She waited for Mehrak to put some distance between them, then crept after him. She stopped about ten paces behind and watched him prepare to fill his buckets.
Then she had an idea. She could sneak up and scare him. He was already trembling. Oh sweet justice! She could almost taste it. She crept closer. Two more paces and she’d be right on top of him. She glanced out across the water as she savoured the anticipation. The shimmering reflection of the mushrooms on the far side of the lake took her back in time to the twinkling harbour lights of Dover when she’d crossed the channel with her parents. They’d made the trip to fill their car with cheap booze, and while her dad played the slot machines, she’d stayed up on deck with Mama and watched England float away across the channel. She smiled as she stared out across the water. The surface of the lake was silky smooth, except for a slight distortion in the centre.
She paused. A distortion? She checked again. Nothing. It was probably her mind playing tricks on her, yet she waited and watched. Just in case.
A ripple. Definitely a ripple that time. Closer than before.
She almost sent him into the stratosphere. Mehrak leapt up with such a high-pitched scream that she thought she’d caused him physical pain. He sloshed water over himself as his arms windmilled and he fell onto his bottom.
“There’s something in the water,” she said.
“What? Where?” Mehrak slopped his wet turban back from his face.
Ripples again. Closer. Sammy thought she saw a smooth mound break the surface, then submerge, but she couldn’t be sure as it was as shiny and as black as the water itself.
Mehrak stumbled backwards, keeping his eyes on the lake. He grabbed the half-full buckets and bundled Sammy back towards Louis.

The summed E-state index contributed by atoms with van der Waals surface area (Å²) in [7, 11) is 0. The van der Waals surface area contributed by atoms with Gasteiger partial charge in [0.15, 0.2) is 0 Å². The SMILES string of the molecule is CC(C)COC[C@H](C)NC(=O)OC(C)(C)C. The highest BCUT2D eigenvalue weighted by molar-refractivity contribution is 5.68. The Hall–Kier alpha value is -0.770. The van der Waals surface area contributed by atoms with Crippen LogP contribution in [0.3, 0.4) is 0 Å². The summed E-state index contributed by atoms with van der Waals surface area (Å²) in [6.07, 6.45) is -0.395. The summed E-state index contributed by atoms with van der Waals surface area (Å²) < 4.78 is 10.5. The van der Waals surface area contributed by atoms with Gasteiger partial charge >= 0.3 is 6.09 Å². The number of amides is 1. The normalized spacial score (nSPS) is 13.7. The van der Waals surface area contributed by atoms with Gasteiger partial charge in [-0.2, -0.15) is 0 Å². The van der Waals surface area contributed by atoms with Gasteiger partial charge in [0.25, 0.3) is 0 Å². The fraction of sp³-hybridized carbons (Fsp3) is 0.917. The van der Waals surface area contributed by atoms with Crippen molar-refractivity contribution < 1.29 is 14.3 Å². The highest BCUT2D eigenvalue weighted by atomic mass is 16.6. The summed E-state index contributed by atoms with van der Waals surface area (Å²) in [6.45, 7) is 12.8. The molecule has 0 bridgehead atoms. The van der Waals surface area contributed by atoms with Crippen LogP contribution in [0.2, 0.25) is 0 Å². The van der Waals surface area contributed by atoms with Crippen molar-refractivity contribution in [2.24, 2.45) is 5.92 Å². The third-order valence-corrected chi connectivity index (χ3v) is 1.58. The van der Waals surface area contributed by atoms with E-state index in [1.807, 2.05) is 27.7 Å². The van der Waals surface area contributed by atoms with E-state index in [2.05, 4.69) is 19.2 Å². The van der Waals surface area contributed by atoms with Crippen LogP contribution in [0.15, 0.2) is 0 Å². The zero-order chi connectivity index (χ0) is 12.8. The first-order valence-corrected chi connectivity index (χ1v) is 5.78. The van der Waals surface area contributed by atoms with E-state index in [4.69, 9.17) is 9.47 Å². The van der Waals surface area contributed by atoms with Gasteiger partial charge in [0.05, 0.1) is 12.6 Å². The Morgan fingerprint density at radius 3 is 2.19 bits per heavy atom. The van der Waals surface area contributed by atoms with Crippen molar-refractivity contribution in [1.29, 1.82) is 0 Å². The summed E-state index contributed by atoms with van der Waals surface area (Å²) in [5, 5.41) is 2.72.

She wanted to see what the thing was, and tried to look over her shoulder as they ran, but Mehrak kept her moving. At the backdoor, Mehrak unceremoniously boosted her up into the hatch, shoving her in by her bottom.
“Go! Go! Go, Louis!” he shouted. He thrust one of the buckets into Sammy’s hand and then climbed up after her.
Sammy stumbled on the stairs as Louis got up and lurched forward, losing some of her water behind her and onto Mehrak’s head. He spat out the water, cursing as he followed.
Sammy ditched the bucket on the kitchen table, then darted for the stairs. She ran to the top and out onto the back balcony.
Louis had already carried them out of sight of the water by the time she got there, although she could still see the large gap in the mushrooms where the lake had been.
Mehrak joined her at the railing as the empty patch of forest receded behind them.
A moment later came a thud and the mushrooms nearest the lake edge shook as if a colossal object had crashed into them.
A trembling bass moan accompanied by a high-pitched squeal sailed over the forest, like the sound humpback whales make on natural history programmes.
Mehrak put a dripping hand on Sammy’s shoulder.
“If you hadn’t been there …” He breathed out heavily.
Sammy turned to face him. His earnest hazel eyes locked on hers. He moved closer, gulped, opened his mouth to say something. Then closed it again. “Thank you,” he said finally, then turned and walked away into the tower.
Sammy watched him go, her heart racing.